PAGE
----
Currently, two drivetrains are available in the U.S.: a supercharged and turbocharged inline-six that makes 395 horsepower and 406 lb-ft. of torque with a 48V mild-hybrid system that uses regenerative braking to recapture energy and improve fuel efficiency. A BMW-sourced, Land Rover-spec'd twin-turbo V8 cranks out an impressive 523 horsepower and 553 lb-ft. of torque. And soon, you'll be able to get the Range Rover as a 434 horsepower plug-in hybrid that can drive up to 48 miles on pure electric power. A pure-electric version is expected for the 2024 model year as well.
We drove the Range Rover SE P400 with the I6 engine and the SV P530 Long Wheelbase with the V8, and both offer ample power and smooth acceleration. The 6-cylinder is quieter than the 8-cylinder, which has more grunt and a somewhat sportier feel. Still, with curb weights starting at 5500 pounds, the I6 can do 0-to-60 mph in 5.8 seconds. The bigger engine completes the same task in 4.4 seconds. The SUV offers effortless steering and a surprisingly tight turning radius courtesy of rear wheel steering. It also offers one of the smoothest rides we've experienced, thanks in part to an electronic air suspension system. The interior is whisper quiet thanks to excellent insulation and noise-canceling speakers in the headrests.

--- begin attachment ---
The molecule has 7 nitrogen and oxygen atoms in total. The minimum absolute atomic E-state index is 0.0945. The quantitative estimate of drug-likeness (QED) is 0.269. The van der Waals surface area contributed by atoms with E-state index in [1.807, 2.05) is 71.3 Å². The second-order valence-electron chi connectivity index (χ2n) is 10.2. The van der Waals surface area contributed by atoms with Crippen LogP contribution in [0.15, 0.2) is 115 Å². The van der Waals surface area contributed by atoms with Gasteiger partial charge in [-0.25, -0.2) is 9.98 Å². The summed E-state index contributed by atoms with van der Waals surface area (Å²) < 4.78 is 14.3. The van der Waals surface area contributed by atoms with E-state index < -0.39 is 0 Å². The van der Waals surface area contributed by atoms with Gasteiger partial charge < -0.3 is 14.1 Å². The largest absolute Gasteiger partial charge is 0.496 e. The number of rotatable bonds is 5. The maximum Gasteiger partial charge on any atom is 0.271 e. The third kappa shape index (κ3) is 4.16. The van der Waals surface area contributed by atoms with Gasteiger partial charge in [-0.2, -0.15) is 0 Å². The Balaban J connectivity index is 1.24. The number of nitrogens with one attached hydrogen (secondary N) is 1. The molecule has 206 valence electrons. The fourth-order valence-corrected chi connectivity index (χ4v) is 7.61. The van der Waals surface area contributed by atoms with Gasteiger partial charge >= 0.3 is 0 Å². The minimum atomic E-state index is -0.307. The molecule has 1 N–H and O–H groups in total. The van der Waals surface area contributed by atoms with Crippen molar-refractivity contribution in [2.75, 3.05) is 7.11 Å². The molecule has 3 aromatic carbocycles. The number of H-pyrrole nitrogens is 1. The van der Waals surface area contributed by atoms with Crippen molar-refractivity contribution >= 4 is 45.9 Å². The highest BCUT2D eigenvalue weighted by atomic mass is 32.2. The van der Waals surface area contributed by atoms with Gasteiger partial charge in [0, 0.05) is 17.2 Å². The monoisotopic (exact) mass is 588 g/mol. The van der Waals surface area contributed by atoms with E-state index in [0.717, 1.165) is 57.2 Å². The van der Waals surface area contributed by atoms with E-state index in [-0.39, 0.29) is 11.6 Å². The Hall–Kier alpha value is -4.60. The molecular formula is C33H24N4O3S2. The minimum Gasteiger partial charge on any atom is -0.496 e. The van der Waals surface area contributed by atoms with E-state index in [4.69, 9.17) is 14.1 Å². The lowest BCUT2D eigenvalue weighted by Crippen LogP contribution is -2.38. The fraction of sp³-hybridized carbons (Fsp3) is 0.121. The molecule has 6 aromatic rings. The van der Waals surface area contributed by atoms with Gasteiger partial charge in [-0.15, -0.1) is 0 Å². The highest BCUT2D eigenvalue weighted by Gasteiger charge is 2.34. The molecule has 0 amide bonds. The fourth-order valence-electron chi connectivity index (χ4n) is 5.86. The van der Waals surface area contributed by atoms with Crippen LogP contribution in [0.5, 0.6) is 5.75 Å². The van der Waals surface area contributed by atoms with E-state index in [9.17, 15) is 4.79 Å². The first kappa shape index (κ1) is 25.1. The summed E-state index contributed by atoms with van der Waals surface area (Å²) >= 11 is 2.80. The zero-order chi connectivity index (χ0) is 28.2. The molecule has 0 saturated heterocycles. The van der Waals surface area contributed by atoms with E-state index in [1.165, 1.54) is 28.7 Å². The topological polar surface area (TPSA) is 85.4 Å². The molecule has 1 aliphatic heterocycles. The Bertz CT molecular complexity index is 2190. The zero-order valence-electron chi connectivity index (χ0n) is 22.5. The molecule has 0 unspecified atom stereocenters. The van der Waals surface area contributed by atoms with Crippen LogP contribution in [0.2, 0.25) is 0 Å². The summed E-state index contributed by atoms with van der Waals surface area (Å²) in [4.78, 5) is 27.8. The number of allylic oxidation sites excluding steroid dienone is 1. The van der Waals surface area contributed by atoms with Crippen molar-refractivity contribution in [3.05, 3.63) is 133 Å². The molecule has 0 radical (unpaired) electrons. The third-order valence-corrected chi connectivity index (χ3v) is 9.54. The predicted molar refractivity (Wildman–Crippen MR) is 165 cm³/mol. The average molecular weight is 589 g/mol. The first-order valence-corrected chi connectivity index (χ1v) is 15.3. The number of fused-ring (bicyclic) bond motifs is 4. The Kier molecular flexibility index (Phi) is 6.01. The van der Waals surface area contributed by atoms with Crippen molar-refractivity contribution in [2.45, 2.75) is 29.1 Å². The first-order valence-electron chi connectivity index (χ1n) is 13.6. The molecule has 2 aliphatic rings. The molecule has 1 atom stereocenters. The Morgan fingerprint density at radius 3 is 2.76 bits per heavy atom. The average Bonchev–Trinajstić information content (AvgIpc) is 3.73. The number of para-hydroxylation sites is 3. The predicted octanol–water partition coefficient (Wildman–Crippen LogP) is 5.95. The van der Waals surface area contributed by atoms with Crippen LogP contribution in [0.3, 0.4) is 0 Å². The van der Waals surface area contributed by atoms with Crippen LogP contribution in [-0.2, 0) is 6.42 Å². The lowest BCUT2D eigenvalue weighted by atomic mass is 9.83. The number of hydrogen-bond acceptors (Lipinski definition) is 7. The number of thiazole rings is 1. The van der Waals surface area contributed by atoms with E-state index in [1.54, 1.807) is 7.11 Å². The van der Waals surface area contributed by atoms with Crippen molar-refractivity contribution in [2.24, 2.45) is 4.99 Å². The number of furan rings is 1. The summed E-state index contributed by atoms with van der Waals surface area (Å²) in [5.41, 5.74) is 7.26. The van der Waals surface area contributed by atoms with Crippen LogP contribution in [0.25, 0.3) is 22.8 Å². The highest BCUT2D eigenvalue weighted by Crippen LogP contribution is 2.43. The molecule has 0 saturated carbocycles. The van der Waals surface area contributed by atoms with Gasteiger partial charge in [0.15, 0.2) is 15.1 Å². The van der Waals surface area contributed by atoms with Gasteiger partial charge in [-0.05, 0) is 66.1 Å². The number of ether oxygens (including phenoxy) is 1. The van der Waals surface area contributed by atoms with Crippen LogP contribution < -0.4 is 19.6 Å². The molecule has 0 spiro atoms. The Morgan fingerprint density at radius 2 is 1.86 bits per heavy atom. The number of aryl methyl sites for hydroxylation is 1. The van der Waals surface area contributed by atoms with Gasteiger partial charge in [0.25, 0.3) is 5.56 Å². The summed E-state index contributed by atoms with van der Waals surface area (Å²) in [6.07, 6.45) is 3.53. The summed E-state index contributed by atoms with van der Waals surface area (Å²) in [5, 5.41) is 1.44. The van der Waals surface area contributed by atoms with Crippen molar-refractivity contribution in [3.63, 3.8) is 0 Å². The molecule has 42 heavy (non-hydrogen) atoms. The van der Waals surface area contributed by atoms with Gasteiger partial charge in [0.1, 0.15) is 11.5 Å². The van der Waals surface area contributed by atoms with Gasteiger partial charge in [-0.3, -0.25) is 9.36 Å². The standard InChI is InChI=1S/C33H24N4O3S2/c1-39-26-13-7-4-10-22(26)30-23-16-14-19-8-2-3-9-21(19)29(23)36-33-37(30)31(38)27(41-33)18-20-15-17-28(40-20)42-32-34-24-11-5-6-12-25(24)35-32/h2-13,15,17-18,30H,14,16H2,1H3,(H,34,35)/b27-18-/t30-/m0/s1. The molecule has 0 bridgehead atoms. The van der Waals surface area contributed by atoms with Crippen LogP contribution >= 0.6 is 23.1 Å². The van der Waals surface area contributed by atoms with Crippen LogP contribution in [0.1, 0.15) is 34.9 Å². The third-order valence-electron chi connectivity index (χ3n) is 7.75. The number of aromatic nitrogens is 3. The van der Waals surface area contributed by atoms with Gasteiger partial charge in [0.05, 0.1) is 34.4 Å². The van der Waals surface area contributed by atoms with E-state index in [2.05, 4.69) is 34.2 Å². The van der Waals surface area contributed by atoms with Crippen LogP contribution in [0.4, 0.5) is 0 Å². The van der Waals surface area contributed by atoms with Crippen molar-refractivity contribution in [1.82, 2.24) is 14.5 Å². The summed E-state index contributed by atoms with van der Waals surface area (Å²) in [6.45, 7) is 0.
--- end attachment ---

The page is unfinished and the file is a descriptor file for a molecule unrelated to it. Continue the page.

While the typical Range Rover buyer is unlikely to take their vehicle off-road regularly, we took ours off the pavement for a bit of fun. Driving through a mix of grassy hills, loose dirt, and slippery mud, we let the vehicle's Terrain Response 2 system regulate traction and send power to the proper wheels to keep us moving forward. The hill descent control let us focus on steering while the Range Rover handled acceleration and braking heading down steeper hills. Though if our plans included any serious rock crawling, we're more likely to grab a Defender or Discovery from the garage.